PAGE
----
James Harvey also seems more aware of Angel's stylistic complexity, although he too shares Eyman's dissenting view on the film. Summing up the film rather pithily, in a passage discussing Lubitsch's use of doors for manifold purposes, foremost in their abilities to conceal and to obscure, he describes Angel as the "the movie equivalent of one of those doors […] a whole film that expressed itself through a closed and impassive surface."

Harvey goes on to critique the film's "novelettish talk, full of women's-magazine sentiment and psychology" as the problem. One might forgive Harvey for taking the dialogue to be indicative of the film's meaning and beliefs. Although he doesn't offer specifics except for the line "I am a woman and it is the privilege of a woman not to make sense. Men who expect women to be logical are likely to be failures in love," which he condemns as lacking any ambiguity whatsoever, the problem lies in that he takes what a character says to be what the film is saying. William Paul acknowledges this very fallacy, especially with Angel, where he sees Lubitsch's directorial voice as especially experimental for its mutedness. Paul argues that the film's muted point-of-view reinforces the dialectic nature of the characters' words, noting that thematic ideas and concerned are delivered with more than the usual amount of bluntness for a Lubitsch film (Harvey's cited line would fall into this), which deliberately undermines their effectiveness. Lubitsch does not back up the characters' thoughts and opinions with visual metaphors as he would in previous films, because he does not endorse them explicitly.

Paul likewise notes the film's muted acting style, something that Eyman reads as simply insufficiently capable actors (a ridiculous claim on the part of Marshall, at the least, that I shall not stand for). Paul sees it as Lubitsch maintaining a unity of discreteness, of "grey-tones" throughout the film, or as Harvey would put it "impassive." Both Harvey and Eyman see Angel for what it is—an abnormally discrete, tonally quiet film where the director seems to have taken a vow of silence, and refuses to show anything for what it is—and yet neither can see what that means for the film itself. The central relationship in the film, between Maria and Frederick, revolves entirely around Frederick's inability to recognize the emotions in Maria, and Lubitsch challenges us as well to find it in her actions, in her attitudes, rather than showing it outright.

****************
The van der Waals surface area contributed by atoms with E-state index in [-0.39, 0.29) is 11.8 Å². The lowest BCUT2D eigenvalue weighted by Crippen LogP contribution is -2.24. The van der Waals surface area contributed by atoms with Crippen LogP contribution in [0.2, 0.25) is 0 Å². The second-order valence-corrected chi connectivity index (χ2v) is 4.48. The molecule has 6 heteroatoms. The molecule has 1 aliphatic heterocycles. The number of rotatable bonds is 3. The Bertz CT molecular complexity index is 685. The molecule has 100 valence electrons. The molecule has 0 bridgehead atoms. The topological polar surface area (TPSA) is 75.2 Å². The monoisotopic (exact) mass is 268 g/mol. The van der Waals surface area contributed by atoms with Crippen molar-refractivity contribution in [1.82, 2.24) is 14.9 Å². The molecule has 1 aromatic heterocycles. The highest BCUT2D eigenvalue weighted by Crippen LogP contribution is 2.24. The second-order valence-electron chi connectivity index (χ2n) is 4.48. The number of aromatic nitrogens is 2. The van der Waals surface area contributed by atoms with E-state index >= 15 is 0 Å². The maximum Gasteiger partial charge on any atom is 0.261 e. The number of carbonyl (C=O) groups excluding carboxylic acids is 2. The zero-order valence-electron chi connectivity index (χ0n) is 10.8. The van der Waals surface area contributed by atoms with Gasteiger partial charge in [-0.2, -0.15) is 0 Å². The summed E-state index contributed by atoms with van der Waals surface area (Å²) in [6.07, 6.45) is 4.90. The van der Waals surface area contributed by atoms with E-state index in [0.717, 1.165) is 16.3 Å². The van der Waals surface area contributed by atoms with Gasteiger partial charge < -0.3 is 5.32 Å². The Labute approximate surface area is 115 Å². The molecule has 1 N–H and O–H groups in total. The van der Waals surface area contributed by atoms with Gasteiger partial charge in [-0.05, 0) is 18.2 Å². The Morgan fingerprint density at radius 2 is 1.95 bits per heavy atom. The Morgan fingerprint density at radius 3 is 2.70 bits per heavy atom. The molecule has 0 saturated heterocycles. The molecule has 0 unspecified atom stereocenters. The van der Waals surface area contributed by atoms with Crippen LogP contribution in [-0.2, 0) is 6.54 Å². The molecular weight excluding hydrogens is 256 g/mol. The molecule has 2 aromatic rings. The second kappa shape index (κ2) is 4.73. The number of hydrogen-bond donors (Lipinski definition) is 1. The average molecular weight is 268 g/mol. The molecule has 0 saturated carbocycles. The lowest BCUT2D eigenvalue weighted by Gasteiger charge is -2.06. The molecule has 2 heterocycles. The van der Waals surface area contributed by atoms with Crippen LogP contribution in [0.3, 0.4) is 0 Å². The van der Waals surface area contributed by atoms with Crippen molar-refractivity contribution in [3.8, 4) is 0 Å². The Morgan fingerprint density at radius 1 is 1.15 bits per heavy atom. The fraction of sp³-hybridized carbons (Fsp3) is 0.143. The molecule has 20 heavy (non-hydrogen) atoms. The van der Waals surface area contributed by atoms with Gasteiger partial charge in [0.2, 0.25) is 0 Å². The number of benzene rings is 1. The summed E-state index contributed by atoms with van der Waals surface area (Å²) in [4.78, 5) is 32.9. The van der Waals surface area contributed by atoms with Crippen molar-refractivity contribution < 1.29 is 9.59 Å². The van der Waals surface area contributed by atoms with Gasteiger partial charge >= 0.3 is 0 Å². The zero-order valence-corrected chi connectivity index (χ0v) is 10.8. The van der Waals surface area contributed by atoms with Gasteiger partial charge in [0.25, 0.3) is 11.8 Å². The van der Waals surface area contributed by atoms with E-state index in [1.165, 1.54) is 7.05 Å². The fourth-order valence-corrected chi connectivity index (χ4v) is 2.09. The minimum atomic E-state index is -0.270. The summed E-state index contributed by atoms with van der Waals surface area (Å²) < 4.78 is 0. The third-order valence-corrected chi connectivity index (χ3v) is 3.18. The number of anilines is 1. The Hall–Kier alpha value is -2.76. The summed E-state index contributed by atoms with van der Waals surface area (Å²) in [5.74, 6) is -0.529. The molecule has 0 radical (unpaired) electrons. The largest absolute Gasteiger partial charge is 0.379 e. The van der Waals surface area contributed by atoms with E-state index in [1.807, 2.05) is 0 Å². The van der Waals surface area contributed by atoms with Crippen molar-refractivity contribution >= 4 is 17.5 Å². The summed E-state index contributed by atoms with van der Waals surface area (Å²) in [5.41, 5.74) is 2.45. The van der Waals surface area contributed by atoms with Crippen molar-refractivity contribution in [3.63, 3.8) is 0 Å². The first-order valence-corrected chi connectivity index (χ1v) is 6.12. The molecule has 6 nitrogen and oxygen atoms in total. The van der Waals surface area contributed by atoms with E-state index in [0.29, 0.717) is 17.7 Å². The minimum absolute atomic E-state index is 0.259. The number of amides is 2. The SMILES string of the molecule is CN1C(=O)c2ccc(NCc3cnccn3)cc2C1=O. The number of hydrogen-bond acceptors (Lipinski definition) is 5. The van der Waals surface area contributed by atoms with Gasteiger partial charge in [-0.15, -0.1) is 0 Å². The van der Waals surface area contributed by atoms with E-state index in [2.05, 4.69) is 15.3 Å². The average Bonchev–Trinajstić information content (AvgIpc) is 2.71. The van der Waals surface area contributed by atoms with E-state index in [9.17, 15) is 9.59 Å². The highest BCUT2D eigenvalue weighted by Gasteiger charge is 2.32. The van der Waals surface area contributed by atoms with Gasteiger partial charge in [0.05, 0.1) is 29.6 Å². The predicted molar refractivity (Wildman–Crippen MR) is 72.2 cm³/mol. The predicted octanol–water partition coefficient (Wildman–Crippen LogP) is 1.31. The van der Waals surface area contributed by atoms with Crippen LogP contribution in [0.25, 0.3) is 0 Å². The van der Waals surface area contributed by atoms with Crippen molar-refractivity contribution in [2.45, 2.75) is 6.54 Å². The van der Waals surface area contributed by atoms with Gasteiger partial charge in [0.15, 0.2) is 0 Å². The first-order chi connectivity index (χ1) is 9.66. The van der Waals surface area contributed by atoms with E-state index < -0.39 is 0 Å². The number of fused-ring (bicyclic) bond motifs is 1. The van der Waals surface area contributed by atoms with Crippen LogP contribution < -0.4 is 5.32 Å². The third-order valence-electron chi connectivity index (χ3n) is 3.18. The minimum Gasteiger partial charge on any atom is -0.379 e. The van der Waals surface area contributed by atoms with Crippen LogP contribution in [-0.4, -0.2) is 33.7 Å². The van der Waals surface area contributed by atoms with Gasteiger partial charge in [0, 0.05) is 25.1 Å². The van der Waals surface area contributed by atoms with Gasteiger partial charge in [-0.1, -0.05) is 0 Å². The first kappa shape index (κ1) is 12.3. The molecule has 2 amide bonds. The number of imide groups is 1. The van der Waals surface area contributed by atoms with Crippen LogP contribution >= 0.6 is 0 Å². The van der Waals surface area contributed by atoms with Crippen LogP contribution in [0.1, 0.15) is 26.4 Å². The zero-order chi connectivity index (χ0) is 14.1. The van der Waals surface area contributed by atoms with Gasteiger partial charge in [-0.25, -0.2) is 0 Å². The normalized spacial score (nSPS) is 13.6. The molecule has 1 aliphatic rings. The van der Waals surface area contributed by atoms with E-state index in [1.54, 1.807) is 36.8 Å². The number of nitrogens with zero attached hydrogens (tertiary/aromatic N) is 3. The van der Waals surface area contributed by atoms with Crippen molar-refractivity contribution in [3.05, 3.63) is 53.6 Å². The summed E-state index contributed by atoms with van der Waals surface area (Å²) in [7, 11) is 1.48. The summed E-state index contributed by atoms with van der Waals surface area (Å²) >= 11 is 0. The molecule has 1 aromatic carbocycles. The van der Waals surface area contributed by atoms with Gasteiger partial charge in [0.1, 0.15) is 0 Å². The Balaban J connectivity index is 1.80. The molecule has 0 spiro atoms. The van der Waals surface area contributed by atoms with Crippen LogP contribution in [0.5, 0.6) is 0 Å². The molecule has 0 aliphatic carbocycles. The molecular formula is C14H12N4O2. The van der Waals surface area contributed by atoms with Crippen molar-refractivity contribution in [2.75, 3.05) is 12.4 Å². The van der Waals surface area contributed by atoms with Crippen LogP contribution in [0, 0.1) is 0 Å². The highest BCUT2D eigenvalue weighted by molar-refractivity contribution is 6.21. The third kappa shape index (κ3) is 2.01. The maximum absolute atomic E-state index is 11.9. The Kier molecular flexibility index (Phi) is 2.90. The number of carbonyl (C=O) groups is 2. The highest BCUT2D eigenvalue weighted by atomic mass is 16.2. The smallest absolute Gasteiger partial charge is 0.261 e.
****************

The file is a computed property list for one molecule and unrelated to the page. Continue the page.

One of the major differences between Lubitsch's romantic triangles and other directors is the sympathy afforded to all, rather than seeing one party as being unworthy or an outright jerk (I think of King Westley in It Happened One Night or Jack Carson's Ward Willoughby in Love Crazy [1941]). This fairness for all becomes pertinent in how Lubitsch portrays the flaws of his characters.

After the opening act—Maria and Anthony's night together—the film is almost literally interrupted by the loud roar of a train, the loudest noise in the film up to that point. On the train is Sir Frederick Barker, and for the rest of the film, he will be plagued by interruptions, and those are the interruptions that cause problems. He does not beat, or abuse Maria, and he genuinely loves her very much, if not very well. However, just as his train interrupts the romance of the film, the constant phone calls and telegrams and duties he has interrupt his marriage. He does not wish to "interrupt" Maria's sleep when he finds her in his bed, so he goes to the other room—his servant Graham (Edward Everett Horton) knocks on his door, expecting him, waking her up anyway with an official telegram. When the married couple find themselves together subsequently, in the midst of romance, that telegram pops back up, dragging him away. And again later on in the film when the two are socializing with Anthony, he is called away, literalizing the threat to the marriage that these interruptions are in giving Anthony the opportunity to talk to Maria alone. The Barkers' vacation, one that Maria had been very much looking forward to, is interrupted by official business. Lubitsch creates a very specific and problematic reason for Maria's unhappiness that ultimately is Frederick's fault, but he never suggests it as a reason to dislike him, as it may have been framed in another film.